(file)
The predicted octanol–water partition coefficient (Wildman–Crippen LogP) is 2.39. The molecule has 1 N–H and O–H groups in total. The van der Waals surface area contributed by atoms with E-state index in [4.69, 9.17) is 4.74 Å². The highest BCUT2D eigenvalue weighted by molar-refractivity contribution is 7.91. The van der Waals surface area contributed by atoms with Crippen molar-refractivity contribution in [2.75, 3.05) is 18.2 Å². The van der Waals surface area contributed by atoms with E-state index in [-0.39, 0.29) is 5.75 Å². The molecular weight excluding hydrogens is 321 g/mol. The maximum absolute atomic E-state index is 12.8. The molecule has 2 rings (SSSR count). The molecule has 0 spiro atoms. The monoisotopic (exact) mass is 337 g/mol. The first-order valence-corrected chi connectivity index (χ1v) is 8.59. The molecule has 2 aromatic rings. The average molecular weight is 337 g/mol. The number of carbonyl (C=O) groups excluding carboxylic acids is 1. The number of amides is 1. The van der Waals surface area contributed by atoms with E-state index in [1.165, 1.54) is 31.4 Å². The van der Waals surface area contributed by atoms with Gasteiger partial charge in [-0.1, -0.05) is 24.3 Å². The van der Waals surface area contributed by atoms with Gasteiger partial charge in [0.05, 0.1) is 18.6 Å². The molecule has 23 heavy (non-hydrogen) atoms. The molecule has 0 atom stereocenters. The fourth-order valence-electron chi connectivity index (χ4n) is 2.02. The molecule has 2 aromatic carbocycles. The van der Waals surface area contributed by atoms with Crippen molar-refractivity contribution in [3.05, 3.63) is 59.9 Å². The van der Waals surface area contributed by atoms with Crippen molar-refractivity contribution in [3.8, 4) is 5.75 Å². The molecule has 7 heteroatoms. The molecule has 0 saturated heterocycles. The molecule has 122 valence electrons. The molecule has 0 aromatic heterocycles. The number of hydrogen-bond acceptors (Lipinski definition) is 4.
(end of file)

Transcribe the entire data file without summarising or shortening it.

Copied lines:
The predicted octanol–water partition coefficient (Wildman–Crippen LogP) is 2.39. The molecule has 1 N–H and O–H groups in total. The van der Waals surface area contributed by atoms with E-state index in [4.69, 9.17) is 4.74 Å². The highest BCUT2D eigenvalue weighted by molar-refractivity contribution is 7.91. The van der Waals surface area contributed by atoms with Crippen molar-refractivity contribution in [2.75, 3.05) is 18.2 Å². The van der Waals surface area contributed by atoms with E-state index in [-0.39, 0.29) is 5.75 Å². The molecular weight excluding hydrogens is 321 g/mol. The maximum absolute atomic E-state index is 12.8. The molecule has 2 rings (SSSR count). The molecule has 0 spiro atoms. The monoisotopic (exact) mass is 337 g/mol. The first-order valence-corrected chi connectivity index (χ1v) is 8.59. The molecule has 2 aromatic rings. The average molecular weight is 337 g/mol. The number of carbonyl (C=O) groups excluding carboxylic acids is 1. The number of amides is 1. The van der Waals surface area contributed by atoms with E-state index in [1.165, 1.54) is 31.4 Å². The van der Waals surface area contributed by atoms with Gasteiger partial charge in [-0.1, -0.05) is 24.3 Å². The van der Waals surface area contributed by atoms with Gasteiger partial charge in [0.05, 0.1) is 18.6 Å². The molecule has 23 heavy (non-hydrogen) atoms. The molecule has 0 atom stereocenters. The fourth-order valence-electron chi connectivity index (χ4n) is 2.02. The molecule has 2 aromatic carbocycles. The van der Waals surface area contributed by atoms with Crippen molar-refractivity contribution in [3.05, 3.63) is 59.9 Å². The van der Waals surface area contributed by atoms with Crippen molar-refractivity contribution in [3.8, 4) is 5.75 Å². The molecule has 7 heteroatoms. The molecule has 0 saturated heterocycles. The molecule has 122 valence electrons. The molecule has 0 aromatic heterocycles. The number of hydrogen-bond acceptors (Lipinski definition) is 4.